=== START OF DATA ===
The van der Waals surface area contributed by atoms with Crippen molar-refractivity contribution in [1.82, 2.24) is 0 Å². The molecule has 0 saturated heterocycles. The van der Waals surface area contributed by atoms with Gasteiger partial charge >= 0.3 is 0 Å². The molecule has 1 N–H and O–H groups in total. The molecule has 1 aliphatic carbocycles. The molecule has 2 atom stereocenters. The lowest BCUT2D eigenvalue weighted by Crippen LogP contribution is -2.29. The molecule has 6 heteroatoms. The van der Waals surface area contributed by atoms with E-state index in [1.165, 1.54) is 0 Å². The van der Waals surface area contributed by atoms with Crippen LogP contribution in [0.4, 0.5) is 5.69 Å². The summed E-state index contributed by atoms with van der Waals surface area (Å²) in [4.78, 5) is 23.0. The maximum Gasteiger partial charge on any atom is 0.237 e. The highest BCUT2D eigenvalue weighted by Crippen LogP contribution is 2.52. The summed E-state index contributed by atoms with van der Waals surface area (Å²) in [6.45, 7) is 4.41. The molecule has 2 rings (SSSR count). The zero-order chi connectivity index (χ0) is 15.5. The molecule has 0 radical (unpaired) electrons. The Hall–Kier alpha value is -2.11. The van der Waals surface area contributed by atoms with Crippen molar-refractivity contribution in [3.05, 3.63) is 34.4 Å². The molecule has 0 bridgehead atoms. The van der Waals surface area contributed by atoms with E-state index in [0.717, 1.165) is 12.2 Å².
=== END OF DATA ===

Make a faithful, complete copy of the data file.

The van der Waals surface area contributed by atoms with Crippen molar-refractivity contribution in [1.82, 2.24) is 0 Å². The molecule has 0 saturated heterocycles. The van der Waals surface area contributed by atoms with Gasteiger partial charge >= 0.3 is 0 Å². The molecule has 1 N–H and O–H groups in total. The molecule has 1 aliphatic carbocycles. The molecule has 2 atom stereocenters. The lowest BCUT2D eigenvalue weighted by Crippen LogP contribution is -2.29. The molecule has 6 heteroatoms. The van der Waals surface area contributed by atoms with E-state index in [1.165, 1.54) is 0 Å². The van der Waals surface area contributed by atoms with Crippen LogP contribution in [0.4, 0.5) is 5.69 Å². The summed E-state index contributed by atoms with van der Waals surface area (Å²) in [4.78, 5) is 23.0. The maximum Gasteiger partial charge on any atom is 0.237 e. The highest BCUT2D eigenvalue weighted by Crippen LogP contribution is 2.52. The summed E-state index contributed by atoms with van der Waals surface area (Å²) in [6.45, 7) is 4.41. The molecule has 2 rings (SSSR count). The zero-order chi connectivity index (χ0) is 15.5. The molecule has 0 radical (unpaired) electrons. The Hall–Kier alpha value is -2.11. The van der Waals surface area contributed by atoms with Crippen molar-refractivity contribution in [3.05, 3.63) is 34.4 Å². The molecule has 0 bridgehead atoms. The van der Waals surface area contributed by atoms with E-state index in [0.717, 1.165) is 12.2 Å².